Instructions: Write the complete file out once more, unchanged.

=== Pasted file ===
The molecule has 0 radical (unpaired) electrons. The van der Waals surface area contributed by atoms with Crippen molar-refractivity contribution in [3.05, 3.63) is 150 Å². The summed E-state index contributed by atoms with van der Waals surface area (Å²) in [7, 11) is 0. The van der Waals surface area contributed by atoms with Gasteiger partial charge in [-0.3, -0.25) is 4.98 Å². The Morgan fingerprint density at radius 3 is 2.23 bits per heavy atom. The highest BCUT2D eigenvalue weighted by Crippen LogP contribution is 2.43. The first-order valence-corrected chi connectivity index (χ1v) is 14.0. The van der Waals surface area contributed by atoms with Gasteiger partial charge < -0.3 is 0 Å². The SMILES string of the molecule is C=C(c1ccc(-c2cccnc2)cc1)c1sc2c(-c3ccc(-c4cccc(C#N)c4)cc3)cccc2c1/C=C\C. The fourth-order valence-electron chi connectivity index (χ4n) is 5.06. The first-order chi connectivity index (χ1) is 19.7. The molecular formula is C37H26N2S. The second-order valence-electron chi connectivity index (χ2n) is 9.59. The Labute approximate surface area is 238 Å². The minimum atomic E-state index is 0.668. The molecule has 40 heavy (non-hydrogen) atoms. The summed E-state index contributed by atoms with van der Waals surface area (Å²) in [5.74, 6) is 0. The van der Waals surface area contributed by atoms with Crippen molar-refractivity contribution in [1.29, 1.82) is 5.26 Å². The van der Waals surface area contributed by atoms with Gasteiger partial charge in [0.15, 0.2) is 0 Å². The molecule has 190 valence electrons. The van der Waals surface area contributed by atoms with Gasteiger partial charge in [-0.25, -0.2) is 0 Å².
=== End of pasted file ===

The molecule has 0 radical (unpaired) electrons. The van der Waals surface area contributed by atoms with Crippen molar-refractivity contribution in [3.05, 3.63) is 150 Å². The summed E-state index contributed by atoms with van der Waals surface area (Å²) in [7, 11) is 0. The van der Waals surface area contributed by atoms with Gasteiger partial charge in [-0.3, -0.25) is 4.98 Å². The Morgan fingerprint density at radius 3 is 2.23 bits per heavy atom. The highest BCUT2D eigenvalue weighted by Crippen LogP contribution is 2.43. The first-order valence-corrected chi connectivity index (χ1v) is 14.0. The van der Waals surface area contributed by atoms with Gasteiger partial charge < -0.3 is 0 Å². The SMILES string of the molecule is C=C(c1ccc(-c2cccnc2)cc1)c1sc2c(-c3ccc(-c4cccc(C#N)c4)cc3)cccc2c1/C=C\C. The fourth-order valence-electron chi connectivity index (χ4n) is 5.06. The first-order chi connectivity index (χ1) is 19.7. The molecular formula is C37H26N2S. The second-order valence-electron chi connectivity index (χ2n) is 9.59. The Labute approximate surface area is 238 Å². The minimum atomic E-state index is 0.668. The molecule has 40 heavy (non-hydrogen) atoms. The summed E-state index contributed by atoms with van der Waals surface area (Å²) in [5.74, 6) is 0. The van der Waals surface area contributed by atoms with Crippen molar-refractivity contribution in [1.29, 1.82) is 5.26 Å². The van der Waals surface area contributed by atoms with Gasteiger partial charge in [0.15, 0.2) is 0 Å². The molecule has 190 valence electrons. The van der Waals surface area contributed by atoms with Gasteiger partial charge in [-0.25, -0.2) is 0 Å².